Refugees from Ukraine face struggles in Korea

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Refugees from Ukraine face struggles in Korea

Zanna Romanenko, 33, left Ukraine and came to Korea last October. [ZANNA ROMANENKO]

Zanna Romanenko, 33, left Ukraine and came to Korea last October. [ZANNA ROMANENKO]

Refugees from Ukraine who came to Korea shared their struggles of living in Korea after fleeing their home country.  
“We need help,” 33-year-old Zanna Romanenko from Ukraine told the JoongAng Ilbo at a church in Ansan, Gyeonggi.
Romanenko used to live with her husband raising their children together at Ukraine before the war broke. Now she is living in a faraway country as an evacuee.  
Her husband had to stay in Ukraine to fight the war, while she is about to give birth to their second child here.
Romanenko left Ukraine in October last year with her eight-year-old son and parent-in-law, passing into Romania.  
Thanks to her husband who is a Koryoin, an ethnic Korean from the former Soviet Union, she was able to get on a flight headed to Korea and find a place to live in Ansan.  
After landing Korea with a short-term visiting visa, she was granted the right to seek limited employment despite receiving a G-1 "Miscellaneous" visa afterwards upon the Ministry of Justice’s approval.  
Although she became eligible to work in the country, she was unable to find a job.
Her rough Korean and the fact that she might leave the country soon were reasons preventing her from finding work.
“Odessa in Ukraine, which is where my husband is, has missiles falling on it, and the electricity goes out quite often,” she sobbed.
“I need to take charge of the household, but there is nothing I can do.”  
Her husband used to work in architecture but lost his job due to the war.
Anastasia Milinovskaya, second from right, and her family [ANASTASIA MILINOVSKAYA]

Anastasia Milinovskaya, second from right, and her family [ANASTASIA MILINOVSKAYA]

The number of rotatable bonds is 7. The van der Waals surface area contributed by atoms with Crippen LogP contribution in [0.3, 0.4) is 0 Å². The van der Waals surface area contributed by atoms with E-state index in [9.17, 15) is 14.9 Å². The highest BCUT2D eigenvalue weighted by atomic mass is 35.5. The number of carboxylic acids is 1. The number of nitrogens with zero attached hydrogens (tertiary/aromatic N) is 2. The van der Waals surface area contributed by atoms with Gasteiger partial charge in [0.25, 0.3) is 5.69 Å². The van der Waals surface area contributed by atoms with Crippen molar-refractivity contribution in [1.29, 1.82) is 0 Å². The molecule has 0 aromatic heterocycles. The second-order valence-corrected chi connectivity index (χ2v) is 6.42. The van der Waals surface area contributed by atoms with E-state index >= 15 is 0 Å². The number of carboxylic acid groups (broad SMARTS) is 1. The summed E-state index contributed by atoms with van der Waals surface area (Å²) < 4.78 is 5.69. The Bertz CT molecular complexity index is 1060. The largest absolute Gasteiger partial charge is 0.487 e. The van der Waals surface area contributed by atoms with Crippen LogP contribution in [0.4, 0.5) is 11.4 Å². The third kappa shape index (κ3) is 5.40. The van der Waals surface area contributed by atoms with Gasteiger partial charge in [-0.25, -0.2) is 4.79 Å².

Anastasia Milinovskaya says her life changed drastically after the Russia-Ukraine war began in February last year. The 36-year-old, who used to be a farmer in Kherson, left her home country Ukraine in August.  
According to Milionovskaya, she fled to Russia through the Crimean Peninsula and passed through the Baltic states to Poland. She was able to get on a flight to Korea because of her Koryoin husband, but living in a foreign country hasn't been easy.
Her husband, who was issued a H-2 "Work and Visit" visa, was able to find a job, but this was not enough for the family to sustain themselves financially.
Their second child has a difficult time walking or standing due to worsening dermatomyositis.  
Milionovskaya, who has a F-1 "Visiting and Joining" visa, is not eligible for employment in Korea.
“We have no clue when the war will end, and I have no idea how I will live,” she said after attending a Korean-language class at a church in Ansan.
“The only thing I can do now is learn Korean.”
Irina Kim, right, and her mother [IRINA KIM]

Irina Kim, right, and her mother [IRINA KIM]

Irina Kim, a stateless Koryoin who came to Korea four months ago, lost her mother last month.
Kim’s mother had a stoke while leaving home to find a job. She never regained consciousness.  
Her mother’s body had to be placed in the hospital as Kim did not have the money for a mourning altar.
Kim even thought about going back to Ukraine, but as a stateless Koryoin and with limited number of flights traveling from Korea to Ukraine, going back was hardly an option.
“It is devastating as there is nowhere to ask for help in Korea, while facing extremely high medical costs and residential fees,” said another Koryoin who helps Kim.
Hearing these stories, the Justice Ministry permitted last month the issuance of G-1 "Miscellaneous" visas to stateless Koryoin who came to Korea from Ukraine.  
A total of 5,205 Ukrainians were residing in Korea on both short-term and long-term stays as of last December, according to the ministry.
Of them, 3,438 are of Korean ethnicity.
It is estimated that an additional 200 to 300 stateless Koryoin reside in Korea.  
Stateless Koryoin are ethnic Koreans who lost their nationalities after the Soviet Union collapsed in 1991 when they missed their chance to apply to regain their nationalities.  
At least 3,000 refugees from Ukraine are assumed to have come to Korea, according to the ministry.
“It is difficult for Ukraine refugees to find employment with a temporary resident status,” said Kim Young-sook, secretary general of the Koryoin Cultural Center in Ansan.
“The government needs to provide emergency support for things such as health insurance and residency costs.”  

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